3. I wouldn't do it for my authors. To want exclusive rights takes away from the sales they could be having elsewhere. Exclusive rights also means that the author CANNOT sell it on THEIR website. Plus, there may come up an issue of the 90 days. Is it 90 days from the first day the book gets read by someone or 90 days from the day you give it to them. It's too sticky. Plus, Amazon is NOT self-published friendly nowadays. They are already taking Authors books down who don't use CreateSpace and trying to make them use CreateSpace in order to get their books put back on Amazon. NOPE! Not doing it! Not at all!

  4. "I think independent authors already put a little too much faith/dependence on Amazon. I get that it is where most of our sales come from, but that's not a permanent condition."-I agree wholeheartedly Elizabeth Ann West

  5. Welcome to my blog ZLS Publishing! I always love a new comment maker. The more and more I'm learning about the program, the more I'm certain I will stay away. I was galled just at the $7,500 example KDP gave in the FAQS. What indie author, who isn't seeing 1,500 downloads in a month is going to suddenly be amazingly visible to all of these Amazon Prime members? When I go to my local library, I usually only have time to check out the Just In wall of books. When I find an author I like, on my next trip, I'll see what else is in the catalog.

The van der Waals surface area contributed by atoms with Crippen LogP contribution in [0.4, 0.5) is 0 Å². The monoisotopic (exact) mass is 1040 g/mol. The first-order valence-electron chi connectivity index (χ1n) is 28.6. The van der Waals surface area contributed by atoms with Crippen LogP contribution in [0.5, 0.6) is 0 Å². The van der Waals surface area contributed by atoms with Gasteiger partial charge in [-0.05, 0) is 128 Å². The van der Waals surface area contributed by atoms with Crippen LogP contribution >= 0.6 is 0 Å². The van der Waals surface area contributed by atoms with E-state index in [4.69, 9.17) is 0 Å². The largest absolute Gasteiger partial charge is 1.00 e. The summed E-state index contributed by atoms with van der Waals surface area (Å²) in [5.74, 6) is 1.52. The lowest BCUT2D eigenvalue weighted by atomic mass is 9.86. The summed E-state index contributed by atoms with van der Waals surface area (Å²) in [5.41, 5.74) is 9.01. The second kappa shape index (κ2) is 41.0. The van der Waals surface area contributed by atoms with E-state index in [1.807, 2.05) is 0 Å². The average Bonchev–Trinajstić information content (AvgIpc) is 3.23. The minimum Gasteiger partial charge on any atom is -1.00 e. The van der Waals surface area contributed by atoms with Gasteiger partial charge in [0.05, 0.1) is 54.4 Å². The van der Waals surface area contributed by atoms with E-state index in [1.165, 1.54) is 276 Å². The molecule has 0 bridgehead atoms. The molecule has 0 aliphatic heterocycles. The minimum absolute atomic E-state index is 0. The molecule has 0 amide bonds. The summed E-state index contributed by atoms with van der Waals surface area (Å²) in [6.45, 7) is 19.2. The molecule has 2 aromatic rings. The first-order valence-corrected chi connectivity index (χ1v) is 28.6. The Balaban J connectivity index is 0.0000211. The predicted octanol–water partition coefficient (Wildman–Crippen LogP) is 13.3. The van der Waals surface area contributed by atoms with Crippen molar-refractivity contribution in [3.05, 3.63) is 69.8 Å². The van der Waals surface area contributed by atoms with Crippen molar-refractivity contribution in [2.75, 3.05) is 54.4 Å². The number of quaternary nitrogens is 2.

I lost track of my own reader habits and became wrapped up in marketing my current book. I need to write the next one, and the one after that. Readers aren't stupid. And even for me as a reader, I don't want to take a chance on an author with one $2.99 or $.99 or even FREE book, because when it's over with, there's nothing else to get. And that stinks.

    Anyway, thanks for commenting. Welcome again and hope to hear your thoughts again in the future! :)

  6. I don't mind risking a $.99 title or two . . . Just my two cents. As far as exclusivity, I've sold zero books on Smashwords, and only a few on Barnes and Noble over the past 6 months, so 90 days is fine with me. Again - just my two cents.

  7. Hi Kimberly! Nice to meet you! For many authors who already see the majority of their sales come from Amazon, it might not be a bad deal. I'm not in that boat (though I actively work to stay out of that boat, not every author does that). Everything has tradeoffs. Some of the energy I use for marketing all of the different channels my book is available in probably in the long run kills time I have for writing, etc.

    Good luck to you and hopefully we'll hear about your experiences in a few months! :)